Exploring South Australia’s Capital and Wine Country

Adelaide and the Fleurieu Peninsula have it all.

On a recent trip to the state of South Australia, National Geographic photographer Dan Westergren discovered a land brimming with wildlife, world-class wine and food, pristine beaches, and some of the friendliest people he’d ever met. The sea, hills, and outback of South Australia rank among the country’s most scenic, and, as he says, “Everywhere you go there are kangaroos and emus.”

With its top-notch restaurants, vibrant bar and café scene, and exciting festivals, the capital city of Adelaide is both cosmopolitan smart and down-home friendly. Some even refer to it as a boutique city. Posh 19th-century sandstone buildings vie for attention with modern architecture, and the city center is anchored by a spiffy new walkway along the River Torrens. “The river walk is probably the first place you want to go,” says Dan. “It’s especially pleasant first thing in the morning.” You can then explore much of the city and its many parks and green spaces on foot.

Highly recommended is a visit to the Adelaide Oval, a short walk from the city center. The 50,000-seat stadium is considered the most picturesque cricket ground in the world, but that doesn’t begin to describe how wild the Australians are about this unique sport. “They’re crazy for it,” Dan says. The Adelaide Oval is also a key venue for rugby, soccer, tennis, and concerts.

A novel way to take on the Oval is the RoofClimb, where you can scramble up and over the grandstand heights for breathtaking views. The two-hour, 3/4-mile walk courses up and down ladders and stairs and across catwalks, more than 150 feet above the ground. You’re always well harnessed, so there’s nothing to worry about except fear of heights. “It’s kind of scary,” Dan relates, “but the view is well worth it. You see the whole city, the river, the downtown, St. Peter’s Cathedral.”

A huge Rubik’s cube-shaped building is the newest addition to the Fleurieu Peninsula’s McLaren Vale wine region. Conceived and built by <a href="https://www.darenberg.com.au/">d’Arenberg</a> winery owner Chester Osborn, it boasts a museum, restaurant, and wonderfully unique wine-tasting room.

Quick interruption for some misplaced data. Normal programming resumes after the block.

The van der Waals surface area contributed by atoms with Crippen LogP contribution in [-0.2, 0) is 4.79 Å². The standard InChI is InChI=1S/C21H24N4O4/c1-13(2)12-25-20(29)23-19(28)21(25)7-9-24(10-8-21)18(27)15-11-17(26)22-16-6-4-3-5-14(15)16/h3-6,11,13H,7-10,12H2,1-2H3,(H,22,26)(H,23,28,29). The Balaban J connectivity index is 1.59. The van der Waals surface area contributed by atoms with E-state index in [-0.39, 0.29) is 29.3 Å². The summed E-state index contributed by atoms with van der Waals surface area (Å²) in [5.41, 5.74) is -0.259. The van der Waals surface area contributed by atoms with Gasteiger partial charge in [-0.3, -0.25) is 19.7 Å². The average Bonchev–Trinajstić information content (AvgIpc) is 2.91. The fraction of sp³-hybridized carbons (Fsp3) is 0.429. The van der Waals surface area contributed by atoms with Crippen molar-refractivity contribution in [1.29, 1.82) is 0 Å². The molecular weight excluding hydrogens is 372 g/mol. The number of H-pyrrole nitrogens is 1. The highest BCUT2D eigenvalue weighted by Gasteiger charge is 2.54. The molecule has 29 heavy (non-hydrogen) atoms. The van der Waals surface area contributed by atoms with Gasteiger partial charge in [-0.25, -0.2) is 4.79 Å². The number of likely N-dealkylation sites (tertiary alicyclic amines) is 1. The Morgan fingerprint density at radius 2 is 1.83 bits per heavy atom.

A huge Rubik’s cube-shaped building is the newest addition to the Fleurieu Peninsula’s McLaren Vale wine region. Conceived and built by d’Arenberg winery owner Chester Osborn, it boasts a museum, restaurant, and wonderfully unique wine-tasting room.
Photograph by Dan Westegren

Heading down into the Fleurieu Peninsula, less than an hour’s drive from Adelaide, Dan soon found himself in the lovely McLaren Vale, one of the country’s top wine regions. McLaren Vale surrounded by rolling hills on one side and beautiful beaches on the other, includes a number of unique vineyards such as D’Arenberg. The vineyard had just opened its new cellar door, known as “The Cube”, which looks something like a giant glass Rubik’s cube. The vineyard, a fourth-generation family operation, dates back to 1912. The Cube and its fevered contemporary art are the product of a dream by its chief winemaker, Chester Osborn. Inside, guests will experience an inhalation room, a virtual fermenter, and an “alternate realities museum.” “You could tell right away that this is going to be the centerpiece of this whole wine region,” Dan predicted. D’Arenberg features 60 wines and an award-winning restaurant in an enclosed verandah that provides magnificent views of the valley and vineyards.

Another favorite is the Wirra Wirra vineyard. In a land of eccentrics, this place is no exception. “A lot of wines have names like Hiding Champion,” Dan explains, “based on the personality quirks of Richard ‘Greg’ Trott, the owner who rebuilt the original winery. You go to taste the wine, but you end up getting the story.” Ask about the Catapult wine, and be prepared to laugh while you’re tasting in the shadow of a medieval trebuchet, which was built in Trott's memory. He used to joke about using a catapult to hurl bottles of wine into neighboring vineyards, and in 2010, they made his dream a reality by constructing a device used to launch watermelons.

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Getting deeper into Fleurieu, a number of gorgeous beaches framed by photogenic rocky headlands, adorn the landscape. “A lot of South Australia’s identity is tied to the seashore,” Dan says. “At times it’ll be beautiful, hot and calm, and then these ridiculous winds will come whipping in and big waves pop up. You look out, and it’s just wide open all the way. As the locals say, ‘There’s nothing between us and Antarctica.’”

An experience not to be missed is swimming with tuna in the clear waters of Encounter Bay at Victor Harbor. The floating pen here resembles ones used for mariculture off Port Lincoln, but this one gives people a chance to see the big fish up close. Don a wetsuit and mask, then duck under for an amazing look at the powerful swimmers. You can feed them pilchard and try to touch them as they glide by. For those who prefer staying dry, an underwater viewing area gets you almost as close and provides the opportunity to learn about tuna ecology and the tuna industry.

The Fleurieu Peninsula offers a myriad of incredible activities. From sailing, snorkeling, and whale watching to kayaking and horserace watching, there’s something for everyone. Dan’s only advice: Bring your sense of fun and adventure.

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